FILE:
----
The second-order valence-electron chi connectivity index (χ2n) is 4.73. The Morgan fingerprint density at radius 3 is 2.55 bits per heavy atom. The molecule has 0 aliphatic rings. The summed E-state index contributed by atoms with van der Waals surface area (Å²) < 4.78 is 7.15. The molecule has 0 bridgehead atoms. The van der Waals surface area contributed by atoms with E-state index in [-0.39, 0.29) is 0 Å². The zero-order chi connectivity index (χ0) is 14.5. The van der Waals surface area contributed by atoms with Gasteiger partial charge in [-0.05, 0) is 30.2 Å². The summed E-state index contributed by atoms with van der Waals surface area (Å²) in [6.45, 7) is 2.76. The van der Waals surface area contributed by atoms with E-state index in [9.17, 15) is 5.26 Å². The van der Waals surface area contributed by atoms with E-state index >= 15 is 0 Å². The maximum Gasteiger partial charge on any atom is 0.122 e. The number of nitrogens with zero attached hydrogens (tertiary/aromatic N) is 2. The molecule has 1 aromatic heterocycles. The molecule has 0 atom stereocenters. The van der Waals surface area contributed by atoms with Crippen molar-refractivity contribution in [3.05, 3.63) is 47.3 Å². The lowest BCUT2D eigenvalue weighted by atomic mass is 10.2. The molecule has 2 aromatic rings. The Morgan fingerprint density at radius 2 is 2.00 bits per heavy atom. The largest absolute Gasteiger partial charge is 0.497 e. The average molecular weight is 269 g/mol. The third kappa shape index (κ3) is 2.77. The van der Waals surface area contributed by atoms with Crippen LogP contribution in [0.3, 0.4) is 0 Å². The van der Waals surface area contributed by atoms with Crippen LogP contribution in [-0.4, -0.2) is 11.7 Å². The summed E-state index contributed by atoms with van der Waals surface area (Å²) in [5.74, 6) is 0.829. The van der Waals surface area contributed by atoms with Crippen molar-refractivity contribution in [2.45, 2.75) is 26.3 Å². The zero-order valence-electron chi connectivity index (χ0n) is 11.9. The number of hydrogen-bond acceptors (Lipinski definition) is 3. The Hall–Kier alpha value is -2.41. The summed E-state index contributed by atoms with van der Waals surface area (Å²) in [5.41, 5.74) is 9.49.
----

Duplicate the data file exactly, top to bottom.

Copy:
The second-order valence-electron chi connectivity index (χ2n) is 4.73. The Morgan fingerprint density at radius 3 is 2.55 bits per heavy atom. The molecule has 0 aliphatic rings. The summed E-state index contributed by atoms with van der Waals surface area (Å²) < 4.78 is 7.15. The molecule has 0 bridgehead atoms. The van der Waals surface area contributed by atoms with E-state index in [-0.39, 0.29) is 0 Å². The zero-order chi connectivity index (χ0) is 14.5. The van der Waals surface area contributed by atoms with Gasteiger partial charge in [-0.05, 0) is 30.2 Å². The summed E-state index contributed by atoms with van der Waals surface area (Å²) in [6.45, 7) is 2.76. The van der Waals surface area contributed by atoms with E-state index in [9.17, 15) is 5.26 Å². The van der Waals surface area contributed by atoms with E-state index >= 15 is 0 Å². The maximum Gasteiger partial charge on any atom is 0.122 e. The number of nitrogens with zero attached hydrogens (tertiary/aromatic N) is 2. The molecule has 1 aromatic heterocycles. The molecule has 0 atom stereocenters. The van der Waals surface area contributed by atoms with Crippen molar-refractivity contribution in [3.05, 3.63) is 47.3 Å². The lowest BCUT2D eigenvalue weighted by atomic mass is 10.2. The molecule has 2 aromatic rings. The Morgan fingerprint density at radius 2 is 2.00 bits per heavy atom. The largest absolute Gasteiger partial charge is 0.497 e. The average molecular weight is 269 g/mol. The third kappa shape index (κ3) is 2.77. The van der Waals surface area contributed by atoms with Crippen LogP contribution in [0.3, 0.4) is 0 Å². The van der Waals surface area contributed by atoms with Crippen LogP contribution in [-0.4, -0.2) is 11.7 Å². The summed E-state index contributed by atoms with van der Waals surface area (Å²) in [5.74, 6) is 0.829. The van der Waals surface area contributed by atoms with Crippen molar-refractivity contribution in [2.45, 2.75) is 26.3 Å². The zero-order valence-electron chi connectivity index (χ0n) is 11.9. The number of hydrogen-bond acceptors (Lipinski definition) is 3. The Hall–Kier alpha value is -2.41. The summed E-state index contributed by atoms with van der Waals surface area (Å²) in [5.41, 5.74) is 9.49.